SCPS supporting formation of coalition
The Shenandoah County Public Schools system is supporting the formation of a coalition of school districts that will serve as an advocacy group for stressed school divisions.
The School Board Thursday night voted unanimously to approve supporting the formation of the “Small and Rural Schools Coalition.” Superintendent Mark Johnston has offered to represent District 4, covering areas including Fairfax, Alexandria, Prince William and Rappahannock counties.
“It is helpful to speak about and advocate for our students on issues of common importance and challenge when our voice is larger and more inclusive,” Johnston said afterwards.
Last year, while preparing budgets for the current FY18 fiscal year (school year 2017-18), a number of Virginia public school divisions, largely in the rural and mountainous southwest area of the state, came together to form the “Coalfields Coalition” to confront issues arising from Virginia’s traditional funding procedures.
These divisions were rural, had declining enrollment, had high rates of unemployment and resulting poverty, and were reliant on higher percentages of state funding for their local budgets than more affluent areas. Rural schools have had funding per pupil decrease an average of 11.3 percent. Schools in more affluent areas have had funding per pupil increase 4.7 percent.
The result of the group’s advocacy was additional funding passed by the Virginia legislature and signed by Gov. Terry McAuliffe.
The group hopes to expand as 80 of the 132 Virginia public school divisions who are now considering joining the group are renamed the “Small and Rural Schools Coalition”.
While not every district is identical, generally characteristics of the small and rural divisions include, but are not limited to the following:
- High rates of poverty with the percentage of students qualifying for free and/or reduced price lunch at 50m percent or higher;
- Declining enrollments (Shenandoah County schools goes against this trend, seeing an enrollment increase this year of five percent.)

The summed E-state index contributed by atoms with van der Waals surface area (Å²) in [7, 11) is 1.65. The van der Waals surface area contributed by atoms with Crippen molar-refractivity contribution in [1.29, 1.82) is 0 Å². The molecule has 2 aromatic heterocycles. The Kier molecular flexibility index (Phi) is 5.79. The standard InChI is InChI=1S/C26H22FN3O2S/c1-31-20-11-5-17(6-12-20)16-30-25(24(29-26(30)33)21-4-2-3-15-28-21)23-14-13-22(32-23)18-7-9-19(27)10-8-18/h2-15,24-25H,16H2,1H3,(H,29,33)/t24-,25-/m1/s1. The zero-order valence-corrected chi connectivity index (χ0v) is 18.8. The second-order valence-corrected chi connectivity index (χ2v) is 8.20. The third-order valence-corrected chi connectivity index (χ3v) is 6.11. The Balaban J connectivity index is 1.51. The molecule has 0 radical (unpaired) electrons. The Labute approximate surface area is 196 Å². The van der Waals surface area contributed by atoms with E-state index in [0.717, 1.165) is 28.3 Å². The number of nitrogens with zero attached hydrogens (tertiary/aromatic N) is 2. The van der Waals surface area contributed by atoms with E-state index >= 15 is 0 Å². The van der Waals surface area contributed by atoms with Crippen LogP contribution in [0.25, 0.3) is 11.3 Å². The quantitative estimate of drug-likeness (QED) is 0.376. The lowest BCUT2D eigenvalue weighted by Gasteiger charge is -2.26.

- Higher percentages of state funding for local operational budgets and declining state funding;
- Over reliance on local property taxes to fund the local share of operational budgets; and
- High rates of teacher turnover.
School board members heard from two people voicing opinions on the fiscal year 2019 school budget.
Jeff Rudy, President of the Shenandoah County Educational Association and cross country coach in the district, called for a raise for teachers and staff. He said it had been a decade since employees received a “true raise”.
“I know it may appear too soon in these early stages of the upcoming budget discussion to ask for raises for teachers, instructional aides, bus drivers, cafeteria workers, and custodians. But, it is not. These are desperate times in the classroom and in the bus garages and in the school kitchens and in the utility closets. It is now that we need to speak-up for not only SCEA members, but for all the employees of Shenandoah County Public Schools,” Rudy said.
A teacher of 15 years can work in Stephens City and make about $5,000 more, drive south to work in Harrisonburg and make about $3,000 more a year or work in Manassas and make about $15,000 more, he said citing a salary study from the Virginia Education Association.
Eugenia Kemble, Chair of the Education Committee of the Shenandoah County Democrats, asked school officials to keep preschool education in mind while preparing the budget.
“I have studied education my entire life. The effectiveness of focusing on preschool is well documented,” Kemble said citing several studies.
Kemble also felt that salaries need to increase, pointing out Shenandoah County dramatically falls behind other school systems in retirement salaries for its former employees.